James Sherley is an important business partner for the Pilgrims in Plymouth. Beginning in 1629, he’s tasked with all the colonists’ business affairs in England—above all, paying off their debts and arranging for a land patent. It’s unclear from Bradford’s account how loyal Sherley is to the Pilgrims: at several points, he seems to be colluding with Isaac Allerton, charging the Pilgrims for shipments that never arrive and assuring that Allerton still has their best interests at heart. However, Sherley also helps the Pilgrims sue Allerton, and faithfully enacts their wishes during his time in England.
James Sherley Quotes in Of Plymouth Plantation
The Of Plymouth Plantation quotes below are all either spoken by James Sherley or refer to James Sherley. For each quote, you can also see the other characters and themes related to it (each theme is indicated by its own dot and icon, like this one: Note: all page numbers and citation info for the quotes below refer to the Publisher edition of Of Plymouth Plantation published in 0.).
Book 2, Chapter 21 Quotes
Now, blessed be God, times are so much changed here that I hope to see many of you return to your native country again, and have such freedom and liberty as the word of God prescribes.
James Sherley Character Timeline in Of Plymouth Plantation
The timeline below shows where the character James Sherley appears in Of Plymouth Plantation. The colored dots and icons indicate which themes are associated with that appearance.
Book 2, Chapter 9
...the Pilgrims will pay off their debts over six years. On November 17th, 1628, James Sherley sends the colonists notice that, although the colony has sent back beaver and otter skins,... (full context)
Book 2, Chapter 10
...living in Holland were able to form a thriving colony in the New World. James Sherley sends letters to Bradford, explaining that the colony has become profitable to the point where... (full context)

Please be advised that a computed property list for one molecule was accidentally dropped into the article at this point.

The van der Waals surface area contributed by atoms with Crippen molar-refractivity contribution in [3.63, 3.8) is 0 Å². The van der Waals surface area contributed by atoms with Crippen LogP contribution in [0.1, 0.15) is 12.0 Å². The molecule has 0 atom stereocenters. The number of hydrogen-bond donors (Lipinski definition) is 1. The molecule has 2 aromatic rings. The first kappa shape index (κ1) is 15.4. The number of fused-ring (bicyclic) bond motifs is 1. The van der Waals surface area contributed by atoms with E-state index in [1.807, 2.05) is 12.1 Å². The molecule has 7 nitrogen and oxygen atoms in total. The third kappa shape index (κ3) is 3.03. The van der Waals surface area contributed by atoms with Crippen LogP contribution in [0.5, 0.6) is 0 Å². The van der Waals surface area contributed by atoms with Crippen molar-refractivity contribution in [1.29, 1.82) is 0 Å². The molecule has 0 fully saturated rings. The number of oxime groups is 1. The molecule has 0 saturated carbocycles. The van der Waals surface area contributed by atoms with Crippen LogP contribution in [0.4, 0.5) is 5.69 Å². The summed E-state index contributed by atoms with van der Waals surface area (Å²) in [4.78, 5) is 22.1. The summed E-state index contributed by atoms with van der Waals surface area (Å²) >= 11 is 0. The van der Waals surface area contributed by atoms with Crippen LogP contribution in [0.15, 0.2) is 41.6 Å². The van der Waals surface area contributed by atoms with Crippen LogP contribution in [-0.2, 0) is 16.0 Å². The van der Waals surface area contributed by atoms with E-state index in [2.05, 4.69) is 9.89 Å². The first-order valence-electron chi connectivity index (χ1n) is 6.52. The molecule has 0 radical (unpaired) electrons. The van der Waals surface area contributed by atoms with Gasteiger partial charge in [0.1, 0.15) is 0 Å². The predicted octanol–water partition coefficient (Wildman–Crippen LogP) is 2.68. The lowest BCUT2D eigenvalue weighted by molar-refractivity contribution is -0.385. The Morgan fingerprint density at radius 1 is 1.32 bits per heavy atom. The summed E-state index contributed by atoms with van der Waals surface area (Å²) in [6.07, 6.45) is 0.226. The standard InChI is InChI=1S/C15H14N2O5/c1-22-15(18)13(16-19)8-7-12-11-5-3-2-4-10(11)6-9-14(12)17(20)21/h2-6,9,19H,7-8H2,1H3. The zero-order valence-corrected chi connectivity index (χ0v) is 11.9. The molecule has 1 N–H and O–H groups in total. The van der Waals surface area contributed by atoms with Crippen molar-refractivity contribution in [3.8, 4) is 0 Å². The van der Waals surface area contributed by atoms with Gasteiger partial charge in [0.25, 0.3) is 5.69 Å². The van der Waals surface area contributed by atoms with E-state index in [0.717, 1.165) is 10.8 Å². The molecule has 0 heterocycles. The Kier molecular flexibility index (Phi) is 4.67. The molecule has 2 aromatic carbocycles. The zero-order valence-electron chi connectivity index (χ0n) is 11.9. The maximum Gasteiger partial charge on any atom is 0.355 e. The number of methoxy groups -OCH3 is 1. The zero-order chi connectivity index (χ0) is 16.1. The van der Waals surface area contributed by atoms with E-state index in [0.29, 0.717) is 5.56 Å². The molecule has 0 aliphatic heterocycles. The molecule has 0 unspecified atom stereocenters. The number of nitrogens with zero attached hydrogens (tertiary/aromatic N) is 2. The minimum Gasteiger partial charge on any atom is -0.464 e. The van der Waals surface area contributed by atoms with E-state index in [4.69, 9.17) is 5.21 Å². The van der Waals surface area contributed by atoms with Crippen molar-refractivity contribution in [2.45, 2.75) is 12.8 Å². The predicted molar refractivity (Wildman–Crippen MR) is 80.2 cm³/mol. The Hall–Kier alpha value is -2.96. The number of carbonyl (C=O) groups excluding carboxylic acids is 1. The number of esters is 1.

Book 2, Chapter 12
...hand of God.” Business begins to run smoothly, and Winslow sends supplies from England. However, Sherley charges the shipment from the White Angel to the Pilgrims, despite the fact that, according... (full context)
...than allowing it to make shipments on the Pilgrims’ behalf. “To this day,” Bradford reports, Sherley and Allerton control the ship. On November 19th, 1631, Sherley sends a letter to Bradford,... (full context)
Book 2, Chapter 13
Book 2, Chapter 14
In 1633, Edward Winslow becomes the new governor. Ships return from England, bearing news from Sherley about Allerton’s finances. Sherley regretfully explains that he’s been unable to make any progress in... (full context)
Book 2, Chapter 15
Book 2, Chapter 16
Book 2, Chapter 17
Book 2, Chapter 18
Book 2, Chapter 19
...from England, explaining that the investors have been unable to obtain any money from Mr. Sherley. Investors have also failed to obtain high prices for the goods the Pilgrims shipped them,... (full context)
Book 2, Chapter 20
...Plymouth Plantation receives a few important letters from England, requesting further goods to help Mr. Sherley pay off his own obligations to investors. The colonists are highly reluctant to do so,... (full context)
Book 2, Chapter 21
...original shareholders living on the Plymouth Plantation must decide how to close their affairs with Sherley. They make detailed records of all their debts to Sherley, and come up with the... (full context)
Book 2, Chapter 22
In 1642, the Pilgrims finally resolve their disagreements with English investors. On June 14th, James Sherley writes a letter to the Plymouth colonists, explaining that he will make good on the... (full context)